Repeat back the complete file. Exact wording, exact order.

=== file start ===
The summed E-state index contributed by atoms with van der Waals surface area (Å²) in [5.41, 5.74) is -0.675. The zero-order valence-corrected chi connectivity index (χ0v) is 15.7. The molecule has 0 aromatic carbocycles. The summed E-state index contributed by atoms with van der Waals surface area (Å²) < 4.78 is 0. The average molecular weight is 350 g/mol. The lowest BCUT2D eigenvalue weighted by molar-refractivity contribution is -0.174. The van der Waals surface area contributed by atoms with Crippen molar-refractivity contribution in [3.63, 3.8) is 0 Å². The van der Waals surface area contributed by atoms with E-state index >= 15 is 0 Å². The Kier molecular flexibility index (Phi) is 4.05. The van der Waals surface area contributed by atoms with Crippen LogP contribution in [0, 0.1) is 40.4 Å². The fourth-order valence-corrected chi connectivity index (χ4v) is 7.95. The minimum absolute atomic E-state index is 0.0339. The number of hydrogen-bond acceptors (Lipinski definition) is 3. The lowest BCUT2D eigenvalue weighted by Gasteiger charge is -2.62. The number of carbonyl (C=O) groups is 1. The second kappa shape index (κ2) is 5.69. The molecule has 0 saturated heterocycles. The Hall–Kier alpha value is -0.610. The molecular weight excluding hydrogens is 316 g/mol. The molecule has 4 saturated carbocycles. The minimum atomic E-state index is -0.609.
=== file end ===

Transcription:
The summed E-state index contributed by atoms with van der Waals surface area (Å²) in [5.41, 5.74) is -0.675. The zero-order valence-corrected chi connectivity index (χ0v) is 15.7. The molecule has 0 aromatic carbocycles. The summed E-state index contributed by atoms with van der Waals surface area (Å²) < 4.78 is 0. The average molecular weight is 350 g/mol. The lowest BCUT2D eigenvalue weighted by molar-refractivity contribution is -0.174. The van der Waals surface area contributed by atoms with Crippen molar-refractivity contribution in [3.63, 3.8) is 0 Å². The van der Waals surface area contributed by atoms with E-state index >= 15 is 0 Å². The Kier molecular flexibility index (Phi) is 4.05. The van der Waals surface area contributed by atoms with Crippen LogP contribution in [0, 0.1) is 40.4 Å². The fourth-order valence-corrected chi connectivity index (χ4v) is 7.95. The minimum absolute atomic E-state index is 0.0339. The number of hydrogen-bond acceptors (Lipinski definition) is 3. The lowest BCUT2D eigenvalue weighted by Gasteiger charge is -2.62. The number of carbonyl (C=O) groups is 1. The second kappa shape index (κ2) is 5.69. The molecule has 0 saturated heterocycles. The Hall–Kier alpha value is -0.610. The molecular weight excluding hydrogens is 316 g/mol. The molecule has 4 saturated carbocycles. The minimum atomic E-state index is -0.609.